Tuesday, June 26, 2007

The Cycle of Market Emotions

I have seen a variety of renditions of this chart popping up and I thought I would post it here for interest sake. I think this piece has value in two respects:

1) It educates us that our emotions play a role in how we evaluate investments.
2) It educates us that most people's emotions go through a variety of phases regarding their investments.



What do you think? Can you relate? Have you had an investment experience that caused you to feel these emotions?

13 comments:

cape said...

Well, according to this chart I should buy a house now, because I'm right at the point of 'maximum financial opportunity' when it comes to real estate. :(

mohican said...

The chart is only referring to people who already hold investments and the 'typical' emotions that many people feel during different points in the market.

By no means is it meant to refer to all people all the time.

cape said...

Ah, in that case most current homeowners are probably at or around the 'point of maximum financial risk'. Although I'm feeling that way about some of my mutual funds these days as well. :o

Aleks said...

I guess that's the bull rollercoaster of emotion. The bear version would go "bemusement, disbelief, horror, expectation, vindication, smugness, smugness, smugness, smugness...."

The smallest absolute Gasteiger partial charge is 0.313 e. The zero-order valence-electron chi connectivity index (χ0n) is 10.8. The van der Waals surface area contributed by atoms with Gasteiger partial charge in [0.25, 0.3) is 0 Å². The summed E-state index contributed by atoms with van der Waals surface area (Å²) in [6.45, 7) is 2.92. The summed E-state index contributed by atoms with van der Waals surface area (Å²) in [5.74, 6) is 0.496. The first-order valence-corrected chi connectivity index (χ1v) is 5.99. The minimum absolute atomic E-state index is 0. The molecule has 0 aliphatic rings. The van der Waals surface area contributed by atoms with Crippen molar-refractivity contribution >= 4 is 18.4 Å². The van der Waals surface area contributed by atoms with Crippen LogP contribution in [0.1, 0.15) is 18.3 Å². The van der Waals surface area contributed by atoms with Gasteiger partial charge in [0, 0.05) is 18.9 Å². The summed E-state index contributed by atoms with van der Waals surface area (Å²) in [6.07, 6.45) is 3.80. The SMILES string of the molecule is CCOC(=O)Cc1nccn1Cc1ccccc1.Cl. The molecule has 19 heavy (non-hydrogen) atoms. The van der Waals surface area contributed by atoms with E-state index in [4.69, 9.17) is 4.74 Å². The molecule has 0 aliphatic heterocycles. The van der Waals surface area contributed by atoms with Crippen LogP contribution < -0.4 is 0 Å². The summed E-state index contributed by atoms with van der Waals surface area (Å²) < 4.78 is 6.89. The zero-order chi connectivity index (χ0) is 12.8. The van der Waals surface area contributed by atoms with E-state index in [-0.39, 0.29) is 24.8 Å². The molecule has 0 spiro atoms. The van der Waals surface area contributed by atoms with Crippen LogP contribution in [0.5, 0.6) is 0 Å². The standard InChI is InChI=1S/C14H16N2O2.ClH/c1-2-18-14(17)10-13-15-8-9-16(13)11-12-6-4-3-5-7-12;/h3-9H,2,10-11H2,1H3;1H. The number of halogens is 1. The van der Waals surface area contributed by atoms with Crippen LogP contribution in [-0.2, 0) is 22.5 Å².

jesse said...

"I guess that's the bull rollercoaster of emotion."

As they say, markets climb a wall of worry.

freako said...

We have been "euphoric" for 5+ years now. Does this drug ever wear off?

rentah said...

freako: Don't they say that a market can remain euphoric for longer than sane folks can remain somber? or something like that?

rentah said...

To summarize:
Singing in the Shower : Sell
Crying in the Car : Buy


- credit to Jeff Kern, a gold market timer.

mohican said...

rentah - that was amusing!

I think the saying you are referring to is 'Markets can remain irrational longer than you can remain solvent.'

rentah said...

mohican: yeah, i knew (you'd have known I knew if this was face to face), but I was trying to create a mildly humorous paraphrasing using 'euphoria' instead of 'irrational'. Any other suggestions?

PS: the singing/crying techniques work, I can vouch for that.

Aleks said...

Maybe they work for normal people, but I think I'm too pessimistic. I start worrying about whether I should sell when my stocks rise too fast.

Piggly Wiggly said...

I remember looking at Yahoo! in the middle of 1999 thinking. "I have to get into this, I'm missing an opportunity." I became despondent and slightly depressed because I really couldn't afford the stock. I passed and instead bought Gulf Oil at $2.00 or something a share. I'm glad I did.

When dotcom thing unwound, I learned a lesson that one should never ever ever get emotional about investments!

Piggly Wiggly said...

EDIT:

Because of the Yahoo! experience, and with one exception, I have had this neutral emotional position on the stocks I've owned.

I've lost so much money on the "exception" that now I have a humorous view of it!